Announcing Stack Overflow Documentation

We started with Q&A. Technical documentation is next, and we need your help.

Whether you're a beginner or an experienced developer, you can contribute.

Sign up and start helping → Learn more about Documentation →

How is the value of an enum calculated? Does the compiler give it a static value? What kind of value is it?

The reason I ask is because I was wondering what the consequences of using enum values over a tcp (or any inter-process) connection would be. (By enum value I mean Enum.VALUE) Obviously you wouldn't be able to construct packets compatible with your program from another language unless you knew the pre-determined values of each enum. So is it possible to figure out the "real" values of each? And will two Java programs using the same enum "class" file understand each other?

This is purely theoretical, please no scoldings. Pointers are good, though.

share|improve this question

As has been explained, don't rely on underlying implementations. Instead, design your enum to store this sort of information under your control. Imagine you have three commands to send to some embedded controller, done by writing a bit pattern to a register. You want to use enums to give you a high-level representation of the commands, but at some point you need those pesky bit patterns:

public enum EmbeddedControllerCommand {

    FOO(0x001), BAR(0x010), BAZ(0x100);

    private int bitPattern = 0;

    EmbeddedControllerCommand(int bitPattern) {
        this.bitPattern = bitPattern;

    public int getBitPattern() {
        return this.bitPattern;


Just call EmbeddedControllerCommand.FOO.getBitPattern() to get the command pattern for the FOO command.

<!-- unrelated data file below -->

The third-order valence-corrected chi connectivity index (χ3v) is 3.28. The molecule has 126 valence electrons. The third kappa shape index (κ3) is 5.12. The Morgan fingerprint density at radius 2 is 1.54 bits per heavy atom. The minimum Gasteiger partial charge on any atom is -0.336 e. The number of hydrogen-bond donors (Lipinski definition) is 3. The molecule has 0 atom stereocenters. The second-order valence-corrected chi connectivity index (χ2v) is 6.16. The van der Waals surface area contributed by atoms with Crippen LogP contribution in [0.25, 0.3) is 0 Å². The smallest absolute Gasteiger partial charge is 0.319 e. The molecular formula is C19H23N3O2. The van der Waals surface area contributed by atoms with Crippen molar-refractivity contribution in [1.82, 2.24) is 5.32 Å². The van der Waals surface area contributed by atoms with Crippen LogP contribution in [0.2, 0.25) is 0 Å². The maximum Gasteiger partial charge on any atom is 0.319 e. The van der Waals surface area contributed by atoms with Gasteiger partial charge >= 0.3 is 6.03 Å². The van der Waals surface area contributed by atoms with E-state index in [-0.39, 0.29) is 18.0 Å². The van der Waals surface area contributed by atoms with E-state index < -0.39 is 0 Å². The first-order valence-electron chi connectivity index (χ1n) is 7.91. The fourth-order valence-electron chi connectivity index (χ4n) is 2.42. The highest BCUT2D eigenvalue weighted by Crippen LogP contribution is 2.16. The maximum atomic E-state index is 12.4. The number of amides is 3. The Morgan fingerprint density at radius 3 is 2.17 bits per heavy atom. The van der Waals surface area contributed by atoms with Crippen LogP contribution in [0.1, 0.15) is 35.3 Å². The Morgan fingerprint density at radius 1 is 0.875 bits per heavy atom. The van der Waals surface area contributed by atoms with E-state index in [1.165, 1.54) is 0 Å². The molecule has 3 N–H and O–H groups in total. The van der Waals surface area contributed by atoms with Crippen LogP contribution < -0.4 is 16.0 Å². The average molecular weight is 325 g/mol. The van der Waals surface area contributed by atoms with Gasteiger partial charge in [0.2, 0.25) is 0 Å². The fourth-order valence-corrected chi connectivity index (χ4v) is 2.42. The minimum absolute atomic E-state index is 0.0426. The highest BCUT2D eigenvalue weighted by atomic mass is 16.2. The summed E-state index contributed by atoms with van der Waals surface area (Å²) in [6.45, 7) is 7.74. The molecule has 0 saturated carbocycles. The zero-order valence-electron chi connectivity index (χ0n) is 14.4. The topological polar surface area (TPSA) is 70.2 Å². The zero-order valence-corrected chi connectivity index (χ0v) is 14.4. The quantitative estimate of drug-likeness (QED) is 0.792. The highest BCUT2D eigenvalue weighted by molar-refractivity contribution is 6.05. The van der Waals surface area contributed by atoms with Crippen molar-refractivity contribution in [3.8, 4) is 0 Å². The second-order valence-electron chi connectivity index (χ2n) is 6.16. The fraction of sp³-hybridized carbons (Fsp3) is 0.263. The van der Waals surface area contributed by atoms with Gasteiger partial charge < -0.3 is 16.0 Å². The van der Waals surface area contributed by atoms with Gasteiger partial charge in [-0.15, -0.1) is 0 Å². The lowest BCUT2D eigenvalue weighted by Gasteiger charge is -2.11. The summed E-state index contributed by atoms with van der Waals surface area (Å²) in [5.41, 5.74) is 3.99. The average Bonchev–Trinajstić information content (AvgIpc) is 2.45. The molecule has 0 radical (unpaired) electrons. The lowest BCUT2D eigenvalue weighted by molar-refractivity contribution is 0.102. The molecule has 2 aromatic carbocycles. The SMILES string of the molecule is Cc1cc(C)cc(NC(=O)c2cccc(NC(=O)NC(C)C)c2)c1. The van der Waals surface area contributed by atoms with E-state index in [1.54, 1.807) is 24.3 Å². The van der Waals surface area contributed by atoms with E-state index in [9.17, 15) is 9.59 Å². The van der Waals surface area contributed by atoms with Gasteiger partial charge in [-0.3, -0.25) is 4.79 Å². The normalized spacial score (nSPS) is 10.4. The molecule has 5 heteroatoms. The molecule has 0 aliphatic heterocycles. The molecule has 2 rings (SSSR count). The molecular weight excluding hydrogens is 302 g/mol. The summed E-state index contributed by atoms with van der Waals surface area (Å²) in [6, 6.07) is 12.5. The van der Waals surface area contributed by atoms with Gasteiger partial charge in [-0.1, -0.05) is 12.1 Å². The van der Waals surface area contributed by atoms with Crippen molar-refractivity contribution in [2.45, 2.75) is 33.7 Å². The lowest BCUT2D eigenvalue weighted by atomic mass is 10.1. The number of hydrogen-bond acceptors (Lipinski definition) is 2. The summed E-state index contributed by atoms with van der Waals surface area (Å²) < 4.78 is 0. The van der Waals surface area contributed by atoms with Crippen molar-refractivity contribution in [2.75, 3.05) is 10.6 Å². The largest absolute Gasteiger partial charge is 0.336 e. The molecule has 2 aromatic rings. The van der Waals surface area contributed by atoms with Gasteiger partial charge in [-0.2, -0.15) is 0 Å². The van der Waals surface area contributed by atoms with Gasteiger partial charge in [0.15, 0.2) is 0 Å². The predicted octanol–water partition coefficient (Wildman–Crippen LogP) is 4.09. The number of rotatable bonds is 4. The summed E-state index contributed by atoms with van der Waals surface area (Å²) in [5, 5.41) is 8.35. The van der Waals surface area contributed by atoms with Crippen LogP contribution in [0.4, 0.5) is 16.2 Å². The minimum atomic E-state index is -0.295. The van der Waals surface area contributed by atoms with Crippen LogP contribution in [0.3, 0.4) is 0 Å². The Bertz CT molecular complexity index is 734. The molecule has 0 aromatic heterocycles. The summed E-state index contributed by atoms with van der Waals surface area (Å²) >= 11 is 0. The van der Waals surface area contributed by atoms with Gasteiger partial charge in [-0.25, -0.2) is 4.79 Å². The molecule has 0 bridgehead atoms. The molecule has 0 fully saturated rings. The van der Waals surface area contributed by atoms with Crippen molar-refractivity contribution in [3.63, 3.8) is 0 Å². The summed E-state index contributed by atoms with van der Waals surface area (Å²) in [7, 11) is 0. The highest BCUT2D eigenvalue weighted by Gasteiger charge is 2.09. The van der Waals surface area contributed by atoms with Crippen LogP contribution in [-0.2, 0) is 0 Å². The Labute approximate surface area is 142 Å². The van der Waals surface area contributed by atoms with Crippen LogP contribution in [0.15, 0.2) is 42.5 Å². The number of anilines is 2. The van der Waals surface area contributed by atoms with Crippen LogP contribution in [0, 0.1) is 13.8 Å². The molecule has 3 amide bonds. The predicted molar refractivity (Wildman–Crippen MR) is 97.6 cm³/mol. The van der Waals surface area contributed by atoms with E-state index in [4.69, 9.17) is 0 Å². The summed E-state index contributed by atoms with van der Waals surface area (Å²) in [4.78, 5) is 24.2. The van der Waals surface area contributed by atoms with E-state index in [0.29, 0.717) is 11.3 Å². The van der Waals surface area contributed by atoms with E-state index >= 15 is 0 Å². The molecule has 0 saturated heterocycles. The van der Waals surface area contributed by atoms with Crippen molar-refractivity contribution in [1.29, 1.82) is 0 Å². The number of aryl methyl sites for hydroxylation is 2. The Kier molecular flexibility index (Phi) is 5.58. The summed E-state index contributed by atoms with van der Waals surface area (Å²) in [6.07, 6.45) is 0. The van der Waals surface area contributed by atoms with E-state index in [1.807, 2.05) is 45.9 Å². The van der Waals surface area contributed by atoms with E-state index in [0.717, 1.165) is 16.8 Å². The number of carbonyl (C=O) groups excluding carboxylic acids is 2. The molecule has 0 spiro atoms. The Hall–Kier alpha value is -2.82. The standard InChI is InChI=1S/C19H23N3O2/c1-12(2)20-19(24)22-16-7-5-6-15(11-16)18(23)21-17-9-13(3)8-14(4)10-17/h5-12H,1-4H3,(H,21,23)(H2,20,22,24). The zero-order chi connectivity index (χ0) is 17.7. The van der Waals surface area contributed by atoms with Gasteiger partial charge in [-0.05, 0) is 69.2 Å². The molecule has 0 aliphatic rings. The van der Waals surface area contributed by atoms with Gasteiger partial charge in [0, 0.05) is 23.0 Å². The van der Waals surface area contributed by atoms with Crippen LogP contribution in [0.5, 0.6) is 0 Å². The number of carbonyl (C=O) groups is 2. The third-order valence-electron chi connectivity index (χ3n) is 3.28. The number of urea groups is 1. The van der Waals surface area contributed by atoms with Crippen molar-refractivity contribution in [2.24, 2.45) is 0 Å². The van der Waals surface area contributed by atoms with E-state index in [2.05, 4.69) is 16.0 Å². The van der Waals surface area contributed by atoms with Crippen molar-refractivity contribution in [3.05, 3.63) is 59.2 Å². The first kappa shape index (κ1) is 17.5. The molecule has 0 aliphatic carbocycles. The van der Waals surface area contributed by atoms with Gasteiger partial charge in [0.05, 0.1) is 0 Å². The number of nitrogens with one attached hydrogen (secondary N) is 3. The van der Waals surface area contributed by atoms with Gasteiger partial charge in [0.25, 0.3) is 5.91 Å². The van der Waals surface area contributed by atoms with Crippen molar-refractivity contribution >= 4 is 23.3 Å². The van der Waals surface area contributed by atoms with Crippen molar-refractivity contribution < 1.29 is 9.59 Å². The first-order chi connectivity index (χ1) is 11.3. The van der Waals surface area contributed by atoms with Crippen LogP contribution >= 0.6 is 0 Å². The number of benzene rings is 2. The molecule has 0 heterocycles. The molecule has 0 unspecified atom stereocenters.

share|improve this answer

in Java Enums do have integer reference that Java calls ordinal. For example you can do yourEnumVariable.ordinal() to get the int number of the enum variable. The numbers are assigned in a way that first in the list gets number 0, second number 1 and so on.

However in your case it sounds like you should not be concerned about what is the internal representation of enums. You should decide on what kind of protocol you will use to transfer information. After that you can think of how to transfer enum values. You'll probably have to anyway build some mapping classes for the protocol to map from Java to the protocol.

share|improve this answer
+1 for indicating about the protocol and mapping. this is even better than my answer – gigadot Nov 10 '11 at 0:09

If you refer to the Enum JavaDoc you can read that the Enum.ordinal() method returns a numeric constant value which is determined by the order of the Enum declarations in the class file.

For example, consider these enum constants in alphabetical order:

public enum Fruit{
    APPLE, // APPLE.ordinal()  == 0
    ORANGE;// ORANGE.ordinal() == 1
    PEAR,  // PEAR.ordinal()   == 2

But if we add BANANA in its alphabetical position, see how the values would change, breaking any code that relies on them:

public enum Fruit{
    APPLE, // APPLE.ordinal()  == 0
    BANANA,// BANANA.ordinal() == 1
    ORANGE;// ORANGE.ordinal() == 2
    PEAR,  // PEAR.ordinal()   == 3

This means that, so long as you're using the same version of the source code, you can rely on the underlying value being the same, and can use it for situations where there are no other options. I say no other options because by making your code dependent on the order of the enums, it makes the code more fragile, whereas if you aren't relying on the ordinal value you can reorder existing or insert new enum constants at will.

Now, would you accept a mild scolding for not reading the JavaDocs thoroughly before post? :)

share|improve this answer

You should not rely the pre-assinged value of enum given by Java compiler. Different language has different scheme to deal with enum. In Java, enum can be treated like a class and objects (not exactly for the same purpose) so you can create a constructor in your enum and initialize the enum to the value you want. Here is a fairly clear examples:


share|improve this answer

Your Answer


By posting your answer, you agree to the privacy policy and terms of service.

Not the answer you're looking for? Browse other questions tagged or ask your own question.